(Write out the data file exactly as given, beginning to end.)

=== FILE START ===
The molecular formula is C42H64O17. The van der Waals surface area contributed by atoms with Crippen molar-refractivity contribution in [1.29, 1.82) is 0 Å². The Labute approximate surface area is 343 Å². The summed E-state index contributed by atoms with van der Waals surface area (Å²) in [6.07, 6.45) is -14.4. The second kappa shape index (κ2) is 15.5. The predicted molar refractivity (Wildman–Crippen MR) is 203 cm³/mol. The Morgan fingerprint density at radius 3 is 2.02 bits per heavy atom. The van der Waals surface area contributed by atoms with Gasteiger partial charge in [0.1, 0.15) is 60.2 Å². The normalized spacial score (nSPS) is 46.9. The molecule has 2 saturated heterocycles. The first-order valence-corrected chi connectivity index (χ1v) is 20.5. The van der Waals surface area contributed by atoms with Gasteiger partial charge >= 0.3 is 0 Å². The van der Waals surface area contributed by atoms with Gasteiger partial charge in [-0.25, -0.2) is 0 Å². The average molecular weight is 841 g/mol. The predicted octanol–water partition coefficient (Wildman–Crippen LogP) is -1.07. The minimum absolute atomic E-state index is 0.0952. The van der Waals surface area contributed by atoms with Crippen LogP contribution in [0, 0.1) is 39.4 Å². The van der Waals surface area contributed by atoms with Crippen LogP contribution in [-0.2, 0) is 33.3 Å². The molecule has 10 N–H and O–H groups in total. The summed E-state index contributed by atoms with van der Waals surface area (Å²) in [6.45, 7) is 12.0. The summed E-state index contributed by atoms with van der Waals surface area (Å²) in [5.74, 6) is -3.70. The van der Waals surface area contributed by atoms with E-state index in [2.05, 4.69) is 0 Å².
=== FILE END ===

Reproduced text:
The molecular formula is C42H64O17. The van der Waals surface area contributed by atoms with Crippen molar-refractivity contribution in [1.29, 1.82) is 0 Å². The Labute approximate surface area is 343 Å². The summed E-state index contributed by atoms with van der Waals surface area (Å²) in [6.07, 6.45) is -14.4. The second kappa shape index (κ2) is 15.5. The predicted molar refractivity (Wildman–Crippen MR) is 203 cm³/mol. The Morgan fingerprint density at radius 3 is 2.02 bits per heavy atom. The van der Waals surface area contributed by atoms with Gasteiger partial charge in [0.1, 0.15) is 60.2 Å². The normalized spacial score (nSPS) is 46.9. The molecule has 2 saturated heterocycles. The first-order valence-corrected chi connectivity index (χ1v) is 20.5. The van der Waals surface area contributed by atoms with Gasteiger partial charge >= 0.3 is 0 Å². The van der Waals surface area contributed by atoms with Gasteiger partial charge in [-0.25, -0.2) is 0 Å². The average molecular weight is 841 g/mol. The predicted octanol–water partition coefficient (Wildman–Crippen LogP) is -1.07. The minimum absolute atomic E-state index is 0.0952. The van der Waals surface area contributed by atoms with Crippen LogP contribution in [0, 0.1) is 39.4 Å². The van der Waals surface area contributed by atoms with Crippen LogP contribution in [-0.2, 0) is 33.3 Å². The molecule has 10 N–H and O–H groups in total. The summed E-state index contributed by atoms with van der Waals surface area (Å²) in [6.45, 7) is 12.0. The summed E-state index contributed by atoms with van der Waals surface area (Å²) in [5.74, 6) is -3.70. The van der Waals surface area contributed by atoms with E-state index in [2.05, 4.69) is 0 Å².